Monday, January 6, 2014

Snow Day

Elizabeth Lewis Pardoe

I am as giddy as a child at the prospect of a snow day. Others fret about climate change when they see -40 windchills on the weather and can’t push the door open into a snowdrift. I think about Laura Ingalls
Laura Ingalls Wilder
Wilder’s memoirs and relish the prospect of stoking the fires of memory and imagination.

Wilder’s books sparked my early interest in the past. Some of Wilder’s tales seemed similar to my own grandmother’s recollections of learning and teaching in a one room school house. My grandmother had a comparatively stable life on a comparatively prosperous farm in Illinois.  Laura followed Pa Ingalls from Wisconsin West in a series of tentative land claims. My mother read the stories aloud at bedtime. My father would pass through and groan every time Pa uprooted his family and chased further west in pursuit of a half-baked dream. I didn’t need the New Yorker to tell me Pa Ingalls was not the saint his daughter imagined him to be.  Even as a child, I couldn’t stomach the television version of Wilder's tales. Michael Landon’s Pa was so angelic that the actor needed no adaptation to his performance when he moved on to play an angel in Highway to Heaven. I craved the bits of terrifying realism that remained in the prose and faded from the screen.

My favorite moments in the memoirs involved the Ingalls family hunkered down for fearsome but intimate winters. Little House in the Big Woods featured maple syrup drizzled on snow cakes that still make my mouth water. Little House on the Prairie offered the enduring image of Mr. Edwards making in through a blizzard to deliver Santa’s gifts to the Ingalls girls. During the heavy snows of the last week in Chicago, I have thought often of how Pa strung a rope between the house and the barn so he could find his way between them in a white out. I don’t need a rope quite yet, but I am glad no animals need feeding in my garage.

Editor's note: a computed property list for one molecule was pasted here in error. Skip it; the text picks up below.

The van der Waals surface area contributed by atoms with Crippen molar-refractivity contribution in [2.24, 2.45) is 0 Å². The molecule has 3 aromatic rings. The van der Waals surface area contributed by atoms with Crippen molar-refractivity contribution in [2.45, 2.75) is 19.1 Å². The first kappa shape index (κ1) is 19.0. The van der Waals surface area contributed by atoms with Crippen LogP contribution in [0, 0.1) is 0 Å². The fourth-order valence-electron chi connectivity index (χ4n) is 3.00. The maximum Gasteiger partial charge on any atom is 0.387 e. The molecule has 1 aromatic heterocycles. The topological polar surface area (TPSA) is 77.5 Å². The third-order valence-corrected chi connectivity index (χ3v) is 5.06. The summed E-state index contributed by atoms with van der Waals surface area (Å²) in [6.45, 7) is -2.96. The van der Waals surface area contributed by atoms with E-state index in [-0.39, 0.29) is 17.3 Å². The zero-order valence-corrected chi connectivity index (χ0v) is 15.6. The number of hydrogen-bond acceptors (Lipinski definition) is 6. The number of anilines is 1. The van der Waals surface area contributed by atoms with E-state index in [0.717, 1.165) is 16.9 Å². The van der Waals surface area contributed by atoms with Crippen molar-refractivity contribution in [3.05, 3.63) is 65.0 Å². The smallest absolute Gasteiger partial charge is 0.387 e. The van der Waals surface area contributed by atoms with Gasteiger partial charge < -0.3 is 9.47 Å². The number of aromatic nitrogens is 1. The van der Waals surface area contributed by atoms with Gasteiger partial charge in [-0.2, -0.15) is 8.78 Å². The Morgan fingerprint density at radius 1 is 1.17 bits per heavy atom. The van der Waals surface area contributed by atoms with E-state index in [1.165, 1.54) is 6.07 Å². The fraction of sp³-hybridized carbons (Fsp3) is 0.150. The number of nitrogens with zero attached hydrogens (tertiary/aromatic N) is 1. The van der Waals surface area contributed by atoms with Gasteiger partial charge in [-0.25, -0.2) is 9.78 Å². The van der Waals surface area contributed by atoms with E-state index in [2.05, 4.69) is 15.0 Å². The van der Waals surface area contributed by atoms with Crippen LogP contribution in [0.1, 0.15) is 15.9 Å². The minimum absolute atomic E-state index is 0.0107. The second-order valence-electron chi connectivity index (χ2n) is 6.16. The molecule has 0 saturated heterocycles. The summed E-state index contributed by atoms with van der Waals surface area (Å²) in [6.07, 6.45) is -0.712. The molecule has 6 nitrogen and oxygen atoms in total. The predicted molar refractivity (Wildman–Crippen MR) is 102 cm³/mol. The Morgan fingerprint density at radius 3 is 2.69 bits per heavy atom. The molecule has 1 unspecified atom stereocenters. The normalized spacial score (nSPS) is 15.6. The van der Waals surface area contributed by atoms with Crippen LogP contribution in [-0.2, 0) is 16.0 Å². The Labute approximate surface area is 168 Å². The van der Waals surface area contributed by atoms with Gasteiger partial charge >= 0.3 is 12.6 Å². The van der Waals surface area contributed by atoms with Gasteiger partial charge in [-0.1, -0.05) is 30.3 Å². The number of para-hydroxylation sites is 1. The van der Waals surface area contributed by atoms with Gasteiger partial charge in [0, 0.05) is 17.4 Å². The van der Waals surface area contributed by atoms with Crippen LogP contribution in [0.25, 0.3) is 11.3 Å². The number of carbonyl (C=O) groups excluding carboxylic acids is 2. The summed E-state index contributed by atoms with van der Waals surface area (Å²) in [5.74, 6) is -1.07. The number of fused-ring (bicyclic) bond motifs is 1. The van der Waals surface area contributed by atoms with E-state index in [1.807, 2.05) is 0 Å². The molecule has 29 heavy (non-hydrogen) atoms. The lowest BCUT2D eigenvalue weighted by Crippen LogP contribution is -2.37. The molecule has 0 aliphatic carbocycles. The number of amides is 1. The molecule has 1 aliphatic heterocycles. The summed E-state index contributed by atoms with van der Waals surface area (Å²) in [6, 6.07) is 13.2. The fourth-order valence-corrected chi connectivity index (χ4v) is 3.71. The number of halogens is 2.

As my family gathers round the fire to wait out a negative forty-four degree windchill, I imagine the Ingall’s envy at our well-insulated walls and well-stocked pantry. We don’t need Almazo to save us from starvation during The Long Winter. I’m fortunate not only compared to Laura but compared to most of humanity past and present. I know that. A snow day drives that home.

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